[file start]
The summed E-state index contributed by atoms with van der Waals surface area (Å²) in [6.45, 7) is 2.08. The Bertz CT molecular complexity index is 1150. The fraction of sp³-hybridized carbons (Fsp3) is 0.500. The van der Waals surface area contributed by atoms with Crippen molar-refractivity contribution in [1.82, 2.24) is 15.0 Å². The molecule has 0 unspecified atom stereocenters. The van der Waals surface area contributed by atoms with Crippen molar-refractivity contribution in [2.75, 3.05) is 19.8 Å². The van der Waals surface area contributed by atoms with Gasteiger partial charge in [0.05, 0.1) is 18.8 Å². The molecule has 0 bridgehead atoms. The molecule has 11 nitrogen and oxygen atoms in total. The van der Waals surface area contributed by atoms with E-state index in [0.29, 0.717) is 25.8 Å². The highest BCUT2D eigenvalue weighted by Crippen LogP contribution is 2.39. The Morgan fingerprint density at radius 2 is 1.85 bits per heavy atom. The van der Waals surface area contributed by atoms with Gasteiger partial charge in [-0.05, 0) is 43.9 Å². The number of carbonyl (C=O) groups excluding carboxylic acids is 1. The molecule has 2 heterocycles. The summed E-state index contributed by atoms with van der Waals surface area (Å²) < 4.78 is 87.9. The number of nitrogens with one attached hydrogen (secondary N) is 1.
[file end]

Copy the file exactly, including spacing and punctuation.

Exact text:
The summed E-state index contributed by atoms with van der Waals surface area (Å²) in [6.45, 7) is 2.08. The Bertz CT molecular complexity index is 1150. The fraction of sp³-hybridized carbons (Fsp3) is 0.500. The van der Waals surface area contributed by atoms with Crippen molar-refractivity contribution in [1.82, 2.24) is 15.0 Å². The molecule has 0 unspecified atom stereocenters. The van der Waals surface area contributed by atoms with Crippen molar-refractivity contribution in [2.75, 3.05) is 19.8 Å². The van der Waals surface area contributed by atoms with Gasteiger partial charge in [0.05, 0.1) is 18.8 Å². The molecule has 0 bridgehead atoms. The molecule has 11 nitrogen and oxygen atoms in total. The van der Waals surface area contributed by atoms with E-state index in [0.29, 0.717) is 25.8 Å². The highest BCUT2D eigenvalue weighted by Crippen LogP contribution is 2.39. The Morgan fingerprint density at radius 2 is 1.85 bits per heavy atom. The van der Waals surface area contributed by atoms with Gasteiger partial charge in [-0.05, 0) is 43.9 Å². The number of carbonyl (C=O) groups excluding carboxylic acids is 1. The molecule has 2 heterocycles. The summed E-state index contributed by atoms with van der Waals surface area (Å²) < 4.78 is 87.9. The number of nitrogens with one attached hydrogen (secondary N) is 1.